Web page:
Other than that, some of the character interactions seemed a bit forced and tired, such as the Uhura/Spock dynamic, which I know they threw in because they needed a solid love story (because Kirk’s weird, borderline-bestiality womanizing isn’t enough)…but the dynamic isn’t exactly working because Uhura seems to just let her emotions overtake her while Spock, of all people, does the same – illogical. I was giving it a chance to work after Star Trek from 2009, but it just doesn’t feel right.
Alice Eve as Carol was very appealing to the eye, but her character is really just a plot device. I’m not going to complain about an underwear scene featuring her, other than that it seemed just thrown in there for sexuality’s sake and nothing else. Aside from her role as a plot device and as eye candy, she was pretty useless as a character.
All in all, this was a fun movie. Very good visually (aside from an entire scene with JJ Abrams’ signature lens flare blocking out the characters talking to one another) and I think Benedict Cumberbatch’s acting was the best part of the film. He made a damn good villain, for sure. (Also much less goofy-looking than his predecessor from Star Trek II: The Wrath Of Khan – though they should have used an Indian actor for the role in this one, as much as I like Cumberbatch)
Star Trek: Into Darkness is not the worst Star Trek film I’ve seen, by any means, but it could have performed a little better. Still, it’s fun for a night out at the movies and I don’t regret seeing it.
Original Theatrical Release: February 17, 2006 Director: Aaron Seltzer, Jason Friedberg
Julia Jones (Alyson Hannigan) is feeling like she will never find someone. Her multi-ethnic parents (Eddie Griffin and Meera Simhan) want her to marry Nicky (Judah Friedlander) but Julia doesn’t want to resort to being with someone she doesn’t love. In comes the dashing Grant Funkyerdoder (Adam Campbell) and she feels like she has met the man of her dreams, but first she has to overcome the schemes of his gorgeous best friend and former lover, Andy (Sophie Monk), who has never quite let him go.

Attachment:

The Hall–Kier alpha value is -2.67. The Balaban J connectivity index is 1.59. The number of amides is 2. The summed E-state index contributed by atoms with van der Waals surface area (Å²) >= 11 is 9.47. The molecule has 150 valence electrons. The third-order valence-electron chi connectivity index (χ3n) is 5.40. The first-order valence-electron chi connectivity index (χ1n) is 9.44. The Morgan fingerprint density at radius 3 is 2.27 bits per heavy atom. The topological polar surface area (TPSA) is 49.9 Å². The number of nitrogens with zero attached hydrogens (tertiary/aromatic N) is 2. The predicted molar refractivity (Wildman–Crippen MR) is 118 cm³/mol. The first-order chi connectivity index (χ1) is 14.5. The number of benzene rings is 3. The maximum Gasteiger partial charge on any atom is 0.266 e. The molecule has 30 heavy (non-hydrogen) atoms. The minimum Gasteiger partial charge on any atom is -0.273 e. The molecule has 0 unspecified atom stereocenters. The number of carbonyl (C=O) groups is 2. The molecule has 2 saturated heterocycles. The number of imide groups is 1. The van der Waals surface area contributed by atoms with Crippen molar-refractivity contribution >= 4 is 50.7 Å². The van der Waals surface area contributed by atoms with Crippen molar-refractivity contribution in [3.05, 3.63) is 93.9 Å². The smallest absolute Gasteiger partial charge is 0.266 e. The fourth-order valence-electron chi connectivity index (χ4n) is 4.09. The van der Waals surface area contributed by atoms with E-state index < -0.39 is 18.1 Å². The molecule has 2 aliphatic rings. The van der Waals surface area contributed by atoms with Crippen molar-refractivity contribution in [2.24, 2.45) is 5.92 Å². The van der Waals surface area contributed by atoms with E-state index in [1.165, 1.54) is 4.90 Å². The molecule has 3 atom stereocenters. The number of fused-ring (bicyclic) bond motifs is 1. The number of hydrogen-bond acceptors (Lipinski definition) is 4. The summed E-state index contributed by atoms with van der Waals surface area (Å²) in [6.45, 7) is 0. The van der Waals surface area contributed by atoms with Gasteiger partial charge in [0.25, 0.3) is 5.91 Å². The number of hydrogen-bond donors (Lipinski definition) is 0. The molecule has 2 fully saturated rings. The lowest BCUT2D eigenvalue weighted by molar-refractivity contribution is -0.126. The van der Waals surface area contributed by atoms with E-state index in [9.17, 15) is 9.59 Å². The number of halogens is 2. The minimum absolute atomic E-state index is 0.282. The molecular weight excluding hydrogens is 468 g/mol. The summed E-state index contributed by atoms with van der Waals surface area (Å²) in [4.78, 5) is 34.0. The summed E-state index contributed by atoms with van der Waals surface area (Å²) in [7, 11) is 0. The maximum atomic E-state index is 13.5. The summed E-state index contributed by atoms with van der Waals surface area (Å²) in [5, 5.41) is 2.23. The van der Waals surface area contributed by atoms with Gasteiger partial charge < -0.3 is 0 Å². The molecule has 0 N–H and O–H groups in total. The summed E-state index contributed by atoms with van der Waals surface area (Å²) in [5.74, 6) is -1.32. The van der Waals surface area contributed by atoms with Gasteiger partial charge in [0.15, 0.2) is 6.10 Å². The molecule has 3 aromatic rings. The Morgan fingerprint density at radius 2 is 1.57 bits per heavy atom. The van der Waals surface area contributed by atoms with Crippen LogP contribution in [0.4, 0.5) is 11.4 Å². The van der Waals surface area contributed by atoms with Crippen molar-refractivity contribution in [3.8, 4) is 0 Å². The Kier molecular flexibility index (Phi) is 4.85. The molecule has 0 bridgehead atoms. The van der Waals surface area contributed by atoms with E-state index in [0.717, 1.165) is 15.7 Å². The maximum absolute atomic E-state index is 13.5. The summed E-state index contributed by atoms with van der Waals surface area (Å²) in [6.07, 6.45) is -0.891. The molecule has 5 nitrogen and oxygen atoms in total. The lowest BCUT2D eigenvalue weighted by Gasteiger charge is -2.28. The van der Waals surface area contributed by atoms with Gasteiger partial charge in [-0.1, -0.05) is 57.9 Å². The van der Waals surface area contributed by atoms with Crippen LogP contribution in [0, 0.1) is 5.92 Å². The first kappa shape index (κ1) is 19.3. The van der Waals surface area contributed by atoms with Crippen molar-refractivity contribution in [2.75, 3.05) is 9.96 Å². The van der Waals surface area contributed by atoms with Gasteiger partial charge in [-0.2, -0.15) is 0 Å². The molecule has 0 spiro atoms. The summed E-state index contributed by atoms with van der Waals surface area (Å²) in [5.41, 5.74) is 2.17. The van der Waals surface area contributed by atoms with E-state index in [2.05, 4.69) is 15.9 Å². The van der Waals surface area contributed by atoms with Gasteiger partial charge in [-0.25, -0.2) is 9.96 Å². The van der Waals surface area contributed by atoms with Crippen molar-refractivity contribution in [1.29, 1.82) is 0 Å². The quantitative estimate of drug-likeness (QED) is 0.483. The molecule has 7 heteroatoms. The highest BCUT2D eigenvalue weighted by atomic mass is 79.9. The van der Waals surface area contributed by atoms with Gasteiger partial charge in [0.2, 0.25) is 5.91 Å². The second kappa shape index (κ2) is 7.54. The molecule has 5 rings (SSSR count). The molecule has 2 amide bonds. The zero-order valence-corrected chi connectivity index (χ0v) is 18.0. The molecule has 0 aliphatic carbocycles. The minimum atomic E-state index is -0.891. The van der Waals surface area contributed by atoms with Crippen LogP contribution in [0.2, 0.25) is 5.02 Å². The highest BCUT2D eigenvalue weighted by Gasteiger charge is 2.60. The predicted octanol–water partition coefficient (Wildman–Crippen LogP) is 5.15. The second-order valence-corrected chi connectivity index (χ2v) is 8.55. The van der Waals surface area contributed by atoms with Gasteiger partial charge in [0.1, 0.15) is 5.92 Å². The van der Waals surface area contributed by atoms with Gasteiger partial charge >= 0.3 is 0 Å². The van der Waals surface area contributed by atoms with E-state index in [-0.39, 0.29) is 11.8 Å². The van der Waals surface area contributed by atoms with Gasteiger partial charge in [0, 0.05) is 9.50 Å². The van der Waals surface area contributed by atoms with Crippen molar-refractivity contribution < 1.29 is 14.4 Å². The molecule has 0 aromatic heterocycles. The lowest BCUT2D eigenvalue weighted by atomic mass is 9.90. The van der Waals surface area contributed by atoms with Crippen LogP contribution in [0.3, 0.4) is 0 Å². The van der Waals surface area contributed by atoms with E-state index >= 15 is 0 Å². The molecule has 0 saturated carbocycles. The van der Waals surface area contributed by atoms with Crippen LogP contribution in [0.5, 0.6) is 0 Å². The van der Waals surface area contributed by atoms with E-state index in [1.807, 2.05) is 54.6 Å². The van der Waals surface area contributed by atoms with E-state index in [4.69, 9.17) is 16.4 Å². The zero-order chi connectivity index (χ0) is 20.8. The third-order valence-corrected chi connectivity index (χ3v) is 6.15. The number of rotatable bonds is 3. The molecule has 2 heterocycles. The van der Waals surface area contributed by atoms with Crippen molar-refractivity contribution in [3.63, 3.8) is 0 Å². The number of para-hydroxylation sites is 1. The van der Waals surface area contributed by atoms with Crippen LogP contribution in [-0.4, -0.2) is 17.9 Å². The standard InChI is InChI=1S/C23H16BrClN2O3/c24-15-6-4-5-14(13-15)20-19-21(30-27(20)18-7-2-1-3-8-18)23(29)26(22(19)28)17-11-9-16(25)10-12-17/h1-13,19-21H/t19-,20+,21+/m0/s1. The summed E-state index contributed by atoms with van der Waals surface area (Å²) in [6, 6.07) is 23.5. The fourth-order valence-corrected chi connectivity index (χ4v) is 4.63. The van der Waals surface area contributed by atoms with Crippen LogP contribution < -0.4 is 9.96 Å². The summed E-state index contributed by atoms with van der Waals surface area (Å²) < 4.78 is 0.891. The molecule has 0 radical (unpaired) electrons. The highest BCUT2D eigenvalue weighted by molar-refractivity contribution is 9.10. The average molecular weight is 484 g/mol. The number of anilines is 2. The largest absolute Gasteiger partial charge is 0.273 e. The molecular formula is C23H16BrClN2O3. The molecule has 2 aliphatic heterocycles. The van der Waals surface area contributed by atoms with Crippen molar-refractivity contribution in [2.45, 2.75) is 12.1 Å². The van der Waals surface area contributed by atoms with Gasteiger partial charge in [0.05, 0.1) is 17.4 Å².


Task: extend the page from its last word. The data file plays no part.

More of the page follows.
These types of movies generally have been overdone. The first Scary Movie or two were great, but some others (Dance Movie) were just terrible. This is somewhere in between.
Next to Not Another Teen Movie, which I think is a lot better, the jokes in Date Moviegenerally work but most are considered too lowbrow to have any real staying power. There are some genuine laughs to be had, especially if you “get” this kind of humor (or maybe are a terrible person like I am). There’s a scene where Julia and Grant are out on a date and they “romantically” beat up a bum together and take what meager possessions he has. That’s the kind of stuff you’re going to find in this flick. However, some of the gags fall flat and don’t even live up to the original source material, much less surpass it.
They riff on films like Hitch, Napoleon Dynamite, Kill Bill and more…and that’s kind of where this movie fails. Not because they didn’t do a good job riffing on those films, but because it would have been more successful if they had just stuck to riffing on actual date movies like Hitch and Sleepless In Seattle. That’s why Not Another Teen Movie is so much better. They stuck with their premise.
Hate it. Love it. I think it’s okay, and not the worst thing I’ve ever seen. It’s worth watching just to see Judah Friedlander and Alyson Hannigan, for sure.